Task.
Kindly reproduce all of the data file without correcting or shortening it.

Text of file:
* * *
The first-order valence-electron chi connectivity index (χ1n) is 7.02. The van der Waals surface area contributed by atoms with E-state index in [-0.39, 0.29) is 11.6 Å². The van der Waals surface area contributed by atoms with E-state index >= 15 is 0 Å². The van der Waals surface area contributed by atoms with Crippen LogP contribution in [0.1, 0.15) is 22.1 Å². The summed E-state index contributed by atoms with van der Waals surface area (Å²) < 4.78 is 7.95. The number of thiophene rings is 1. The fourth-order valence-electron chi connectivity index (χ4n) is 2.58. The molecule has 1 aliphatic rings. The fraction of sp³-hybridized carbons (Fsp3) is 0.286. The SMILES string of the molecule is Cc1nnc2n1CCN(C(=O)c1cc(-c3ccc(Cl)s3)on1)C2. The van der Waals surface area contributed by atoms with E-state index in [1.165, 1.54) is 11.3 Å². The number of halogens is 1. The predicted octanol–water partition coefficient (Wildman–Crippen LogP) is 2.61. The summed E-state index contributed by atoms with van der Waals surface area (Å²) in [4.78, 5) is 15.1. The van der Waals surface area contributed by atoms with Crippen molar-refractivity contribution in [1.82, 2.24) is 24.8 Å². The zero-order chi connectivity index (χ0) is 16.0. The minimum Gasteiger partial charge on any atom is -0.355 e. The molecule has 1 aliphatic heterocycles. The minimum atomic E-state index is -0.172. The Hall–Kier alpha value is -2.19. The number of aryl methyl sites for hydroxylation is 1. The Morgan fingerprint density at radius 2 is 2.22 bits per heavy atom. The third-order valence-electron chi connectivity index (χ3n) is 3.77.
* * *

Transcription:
The first-order valence-electron chi connectivity index (χ1n) is 7.02. The van der Waals surface area contributed by atoms with E-state index in [-0.39, 0.29) is 11.6 Å². The van der Waals surface area contributed by atoms with E-state index >= 15 is 0 Å². The van der Waals surface area contributed by atoms with Crippen LogP contribution in [0.1, 0.15) is 22.1 Å². The summed E-state index contributed by atoms with van der Waals surface area (Å²) < 4.78 is 7.95. The number of thiophene rings is 1. The fourth-order valence-electron chi connectivity index (χ4n) is 2.58. The molecule has 1 aliphatic rings. The fraction of sp³-hybridized carbons (Fsp3) is 0.286. The SMILES string of the molecule is Cc1nnc2n1CCN(C(=O)c1cc(-c3ccc(Cl)s3)on1)C2. The van der Waals surface area contributed by atoms with E-state index in [1.165, 1.54) is 11.3 Å². The number of halogens is 1. The predicted octanol–water partition coefficient (Wildman–Crippen LogP) is 2.61. The summed E-state index contributed by atoms with van der Waals surface area (Å²) in [4.78, 5) is 15.1. The van der Waals surface area contributed by atoms with Crippen molar-refractivity contribution in [1.82, 2.24) is 24.8 Å². The zero-order chi connectivity index (χ0) is 16.0. The minimum Gasteiger partial charge on any atom is -0.355 e. The molecule has 1 aliphatic heterocycles. The minimum atomic E-state index is -0.172. The Hall–Kier alpha value is -2.19. The number of aryl methyl sites for hydroxylation is 1. The Morgan fingerprint density at radius 2 is 2.22 bits per heavy atom. The third-order valence-electron chi connectivity index (χ3n) is 3.77.